‘The Australian federal budget moves sharply into deficit during economic recessions,’ Westpac said.
‘The marked contraction in activity associated with economic shocks or recession leads to the jaws of death for the budget: falling revenues and rising expenditures.’
The budget deficit as a share of gross domestic product will blow out to 11.7 per cent – by far the steepest since World War II.
During the height of the Global Financial Crisis, in 2009-10, Australia’s budget deficit of $57.7billion comprised 4.7 per cent of GDP.
Westpac fears Australia’s budget deficit will blow out to $230billion as the coronavirus crisis sparks the worst economic meltdown in almost 90 years. The budget deficit as a share of gross domestic product will blow out to 11.7 per cent – by far the steepest since World War II. Pictured is a Centrelink queue at Norwood in Adelaide in April
Since March, the federal government has spent $153.7billion on three separate stimulus packages – almost triple the $52billion Kevin Rudd’s Labor government spent on two stimulus packages during the GFC in 2008 and 2009.
Unemployment at a glance in May 2020
The jobless rate surged to 7.1 per cent in May – the highest since October 2001
This occurred as 227,700 people lost their job or gave up looking for one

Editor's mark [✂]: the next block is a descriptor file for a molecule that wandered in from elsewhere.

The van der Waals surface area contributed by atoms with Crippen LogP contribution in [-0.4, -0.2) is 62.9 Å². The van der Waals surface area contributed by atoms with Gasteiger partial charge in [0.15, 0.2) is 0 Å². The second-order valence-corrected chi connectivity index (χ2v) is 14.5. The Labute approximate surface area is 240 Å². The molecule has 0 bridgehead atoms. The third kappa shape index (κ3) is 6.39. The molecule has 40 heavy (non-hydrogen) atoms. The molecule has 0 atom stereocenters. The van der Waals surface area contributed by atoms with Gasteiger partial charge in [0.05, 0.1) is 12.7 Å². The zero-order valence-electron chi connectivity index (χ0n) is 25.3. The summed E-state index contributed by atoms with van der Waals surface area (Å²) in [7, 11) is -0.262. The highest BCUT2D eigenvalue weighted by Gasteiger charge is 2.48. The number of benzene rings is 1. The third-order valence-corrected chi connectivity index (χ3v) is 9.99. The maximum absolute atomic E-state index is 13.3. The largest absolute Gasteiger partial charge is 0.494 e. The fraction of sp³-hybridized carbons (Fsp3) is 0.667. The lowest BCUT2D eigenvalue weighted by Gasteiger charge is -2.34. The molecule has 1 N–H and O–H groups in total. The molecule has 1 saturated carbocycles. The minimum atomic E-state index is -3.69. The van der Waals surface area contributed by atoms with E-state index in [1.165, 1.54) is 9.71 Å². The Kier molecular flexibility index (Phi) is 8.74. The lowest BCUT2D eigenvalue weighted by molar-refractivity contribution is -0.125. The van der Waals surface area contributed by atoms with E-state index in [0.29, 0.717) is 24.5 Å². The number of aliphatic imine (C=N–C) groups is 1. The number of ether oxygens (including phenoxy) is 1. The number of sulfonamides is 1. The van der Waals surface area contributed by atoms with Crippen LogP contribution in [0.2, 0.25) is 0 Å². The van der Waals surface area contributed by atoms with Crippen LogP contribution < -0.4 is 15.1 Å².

The ranks of the unemployed swelled to 927,600 – the highest number since December 1993
Source: Australian Bureau of Statistics labour force data for May
The biggest proportion of that was a $66billion program which doubled JobSeeker unemployment benefits to $1,115.70 a fortnight with a temporary $550 coronavirus supplement that ends on September 24.
Westpac predicted Jobseeker would permanently be increased by 50 per cent to $850 a fortnight.
That’s a $284.30 increase on the old Newstart rate of $565.70 for singles.
‘That will be around 60 per cent of the minimum wage – striking that difficult balance between providing a “living wage” and ensuring incentive and competitiveness for the unemployed,’ Westpac said.
The dole hasn’t increased beyond the inflation rate since 1994, the last time Australia had double-digit unemployment.
Treasury is expecting Australia’s jobless rate to peak at eight per cent in September, a level unseen since July 1998.
Unemployment in May rose to a 19-year high of 7.1 per cent as 227,700 people either lost their job or gave up looking for one.
In another ominous sign, Westpac fears 724,418 JobKeeper recipients will have to go on the dole in September unless the government extended the $70billion wage subsidies scheme. Pictured is a barista at Workshop Expresso Cafe in Sydney
The ranks of the unemployed swelled to 927,600 – the highest number since December 1993.
Treasurer Josh Frydenberg last month confirmed the Australian economy was already in recession.
The Reserve Bank of Australia calculated Australia’s economic activity plunge by ten per cent in the first half of 2020, the fastest contraction since the 1930s Great Depression.
The onset of coronavirus, the worst global pandemic since 1920, has delayed the budget by months until October.